How many different bumble bee species have you seen or photographed this year?
Have you seen the black-tailed bumble bee, Bombus melanopygus? It's the earliest to emerge in this area.
We photographed several B. melanopygus on Jan. 25 near downtown Benicia. Three were foraging on rosemary and one on a rose.
B. melanopygus is native to western North America and found from California to British Columbia and as far east as Idaho, it forages on manzanitas, wild lilacs, wild buckwheats, lupines, penstemons, clovers, and sages, among others.
Our little Bombus posse--Allan Jones, Gary Zamzow and Kim Chacon, all of Yolo County, and yours truly of Solano County--annually compete to find and photograph the first bumble bee of the year. As earlier mentioned, Jones won the 2020 contest--he photographed a B. melanopygus on Jan. 6 in the UC Davis Arboretum and Public Garden. No bumble bees are harmed in this contest. We don't poke 'em, prod 'em or pin 'em. We just take their picture, or rather, we capture their images.
The contest began in 2012 with our mentor, Robbin Thorp (1933-2019), distinguished emeritus professor of entomology, UC Davis Department of Entomology and Nematology. To memorialize him, the contest will now be known as Robbin Thorp Memorial Bumble Bee Contest and will sponsored by the Bohart Museum of Entomology, where the professor spent much of his time.
Thorp, a member of the UC Davis entomology faculty for 30 years (1964-1994), achieved emeritus status in 1994 but continued to engage in research, teaching and public service until a few weeks before his death. In 2014, during his retirement, he co-authored two books, Bumble Bees of North America: An Identification Guide California Bees and Blooms: A Guide for Gardeners and Naturalists. He co-taught The Bee Course from 2002 to 2019. This is an intensive nine-day workshop affiliated with the American Museum of Natural History and held annually at the Southwestern Research Station, Portal, Ariz. It's geared for conservation biologists, pollination ecologists, and other biologists who want to gain greater knowledge of the systematics and biology of bees.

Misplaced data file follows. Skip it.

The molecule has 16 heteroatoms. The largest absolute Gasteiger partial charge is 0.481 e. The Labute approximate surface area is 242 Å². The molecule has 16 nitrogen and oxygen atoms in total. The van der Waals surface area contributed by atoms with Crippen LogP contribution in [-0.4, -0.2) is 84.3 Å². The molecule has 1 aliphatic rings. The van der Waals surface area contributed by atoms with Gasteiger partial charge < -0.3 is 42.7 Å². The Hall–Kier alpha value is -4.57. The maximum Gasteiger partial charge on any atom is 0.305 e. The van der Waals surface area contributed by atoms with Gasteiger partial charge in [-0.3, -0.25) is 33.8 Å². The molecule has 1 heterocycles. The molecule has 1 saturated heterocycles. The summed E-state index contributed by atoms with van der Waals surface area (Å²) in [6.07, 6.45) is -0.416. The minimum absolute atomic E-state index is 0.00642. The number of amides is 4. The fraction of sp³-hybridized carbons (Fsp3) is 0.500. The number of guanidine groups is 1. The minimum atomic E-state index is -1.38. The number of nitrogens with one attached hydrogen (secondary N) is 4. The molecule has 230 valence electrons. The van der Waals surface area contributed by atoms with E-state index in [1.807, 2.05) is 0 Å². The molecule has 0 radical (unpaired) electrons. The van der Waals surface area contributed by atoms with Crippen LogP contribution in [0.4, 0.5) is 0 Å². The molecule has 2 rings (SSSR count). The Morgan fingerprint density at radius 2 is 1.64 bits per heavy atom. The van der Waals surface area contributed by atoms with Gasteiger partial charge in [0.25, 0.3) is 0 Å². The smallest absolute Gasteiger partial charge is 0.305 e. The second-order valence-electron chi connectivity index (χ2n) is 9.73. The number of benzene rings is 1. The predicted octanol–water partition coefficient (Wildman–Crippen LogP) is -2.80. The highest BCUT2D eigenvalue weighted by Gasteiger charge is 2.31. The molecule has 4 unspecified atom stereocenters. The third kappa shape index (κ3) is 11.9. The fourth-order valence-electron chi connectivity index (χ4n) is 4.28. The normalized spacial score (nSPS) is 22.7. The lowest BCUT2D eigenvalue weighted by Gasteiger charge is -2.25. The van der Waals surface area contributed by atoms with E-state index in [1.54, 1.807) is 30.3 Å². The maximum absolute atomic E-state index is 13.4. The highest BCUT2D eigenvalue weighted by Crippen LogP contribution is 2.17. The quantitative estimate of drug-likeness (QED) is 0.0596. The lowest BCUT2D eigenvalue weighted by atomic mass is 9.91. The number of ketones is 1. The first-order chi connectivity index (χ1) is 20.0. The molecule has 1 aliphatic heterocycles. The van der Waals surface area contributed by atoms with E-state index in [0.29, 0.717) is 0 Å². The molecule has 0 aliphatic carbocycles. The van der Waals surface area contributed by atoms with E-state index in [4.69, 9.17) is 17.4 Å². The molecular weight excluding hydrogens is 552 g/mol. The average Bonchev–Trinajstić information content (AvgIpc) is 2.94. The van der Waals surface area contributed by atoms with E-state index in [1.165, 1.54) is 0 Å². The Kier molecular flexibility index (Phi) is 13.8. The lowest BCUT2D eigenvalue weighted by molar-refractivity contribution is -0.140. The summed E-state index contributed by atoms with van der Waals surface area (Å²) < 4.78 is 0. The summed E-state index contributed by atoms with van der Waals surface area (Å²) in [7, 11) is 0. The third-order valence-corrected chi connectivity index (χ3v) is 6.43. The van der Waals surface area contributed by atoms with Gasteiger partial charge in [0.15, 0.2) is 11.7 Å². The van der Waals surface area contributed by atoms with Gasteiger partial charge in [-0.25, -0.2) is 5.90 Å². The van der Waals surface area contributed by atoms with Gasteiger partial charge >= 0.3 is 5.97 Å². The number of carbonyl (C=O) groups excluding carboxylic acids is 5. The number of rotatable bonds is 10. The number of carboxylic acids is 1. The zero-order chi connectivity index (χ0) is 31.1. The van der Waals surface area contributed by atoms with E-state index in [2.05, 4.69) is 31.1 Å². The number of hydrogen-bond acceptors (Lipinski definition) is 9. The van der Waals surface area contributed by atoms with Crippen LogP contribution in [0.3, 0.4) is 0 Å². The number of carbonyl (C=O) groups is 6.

The good professor was always concerned about the declining bumble bees, especially Franklin's bumble bee, found only in a small range in Southern Oregon and Northern California. He was a global authority on bumble bees and sounded the alarm to protect bumble bees, including this one. Lynn Kimsey, director of the Bohart Museum of Entomology and a UC Davis professor, fears it is extinct. No one has seen it since Thorp spotted it in 2006. (See Bug Squad)
Meanwhile, keep an eye out for bumble bees, and do what you can to protect them (plant flowers that they prefer and don't use pesticides). Robbin Thorp would have liked that.
Especially when it comes to bumble bee colonies.
Postdoctoral scholar Rosemary Malfi of the Neal Williams lab, University of California, Davis, will speak on “Timing Is Everything: Bumble Bee Colony Performance in Response to Seasonal Variation in Resources” at 4:10 p.m., Wednesday, May 30 in 122 Briggs Hall.
“Wild bee populations are considered to be strongly regulated by the availability of flowering resources on which they rely for food, that is, pollen and nectar, yet we lack robust, experimental data demonstrating the mechanistic connections between the floral resource environment and bee population health," Malfi says. "The temporal distribution of resources, in particular, is an understudied but potentially highly influential aspect of habitat quality affecting bees. Bumble bees (Bombus spp.) are annual, euosocial insect with high conservation value. Because their colonies must grow for several weeks before reproducing the timing of within-season resource abundance and scarcity is especially likely to impact their demographic performance."